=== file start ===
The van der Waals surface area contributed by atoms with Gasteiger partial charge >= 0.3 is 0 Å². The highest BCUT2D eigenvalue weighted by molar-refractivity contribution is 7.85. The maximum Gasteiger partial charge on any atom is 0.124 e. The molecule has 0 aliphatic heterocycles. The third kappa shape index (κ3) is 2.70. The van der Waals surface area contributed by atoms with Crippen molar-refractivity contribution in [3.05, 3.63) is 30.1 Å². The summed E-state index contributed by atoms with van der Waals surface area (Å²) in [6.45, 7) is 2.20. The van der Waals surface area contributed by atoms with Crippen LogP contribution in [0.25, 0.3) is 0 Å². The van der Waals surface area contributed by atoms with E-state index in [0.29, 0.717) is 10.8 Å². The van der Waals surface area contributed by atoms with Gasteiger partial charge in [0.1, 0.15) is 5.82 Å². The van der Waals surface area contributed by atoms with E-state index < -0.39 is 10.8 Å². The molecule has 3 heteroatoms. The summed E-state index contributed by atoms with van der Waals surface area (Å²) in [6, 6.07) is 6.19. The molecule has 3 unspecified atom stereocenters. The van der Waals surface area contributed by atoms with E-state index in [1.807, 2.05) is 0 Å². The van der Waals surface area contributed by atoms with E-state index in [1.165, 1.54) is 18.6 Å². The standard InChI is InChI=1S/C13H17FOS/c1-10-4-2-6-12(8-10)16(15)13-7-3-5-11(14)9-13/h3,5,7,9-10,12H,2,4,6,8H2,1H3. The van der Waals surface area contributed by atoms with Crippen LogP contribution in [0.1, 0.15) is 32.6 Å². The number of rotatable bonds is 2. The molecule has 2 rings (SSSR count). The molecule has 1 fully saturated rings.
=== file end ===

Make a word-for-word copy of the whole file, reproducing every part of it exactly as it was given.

The van der Waals surface area contributed by atoms with Gasteiger partial charge >= 0.3 is 0 Å². The highest BCUT2D eigenvalue weighted by molar-refractivity contribution is 7.85. The maximum Gasteiger partial charge on any atom is 0.124 e. The molecule has 0 aliphatic heterocycles. The third kappa shape index (κ3) is 2.70. The van der Waals surface area contributed by atoms with Crippen molar-refractivity contribution in [3.05, 3.63) is 30.1 Å². The summed E-state index contributed by atoms with van der Waals surface area (Å²) in [6.45, 7) is 2.20. The van der Waals surface area contributed by atoms with Crippen LogP contribution in [0.25, 0.3) is 0 Å². The van der Waals surface area contributed by atoms with E-state index in [0.29, 0.717) is 10.8 Å². The van der Waals surface area contributed by atoms with Gasteiger partial charge in [0.1, 0.15) is 5.82 Å². The van der Waals surface area contributed by atoms with E-state index < -0.39 is 10.8 Å². The molecule has 3 heteroatoms. The summed E-state index contributed by atoms with van der Waals surface area (Å²) in [6, 6.07) is 6.19. The molecule has 3 unspecified atom stereocenters. The van der Waals surface area contributed by atoms with E-state index in [1.807, 2.05) is 0 Å². The van der Waals surface area contributed by atoms with E-state index in [1.165, 1.54) is 18.6 Å². The standard InChI is InChI=1S/C13H17FOS/c1-10-4-2-6-12(8-10)16(15)13-7-3-5-11(14)9-13/h3,5,7,9-10,12H,2,4,6,8H2,1H3. The van der Waals surface area contributed by atoms with Crippen LogP contribution in [0.1, 0.15) is 32.6 Å². The number of rotatable bonds is 2. The molecule has 2 rings (SSSR count). The molecule has 1 fully saturated rings.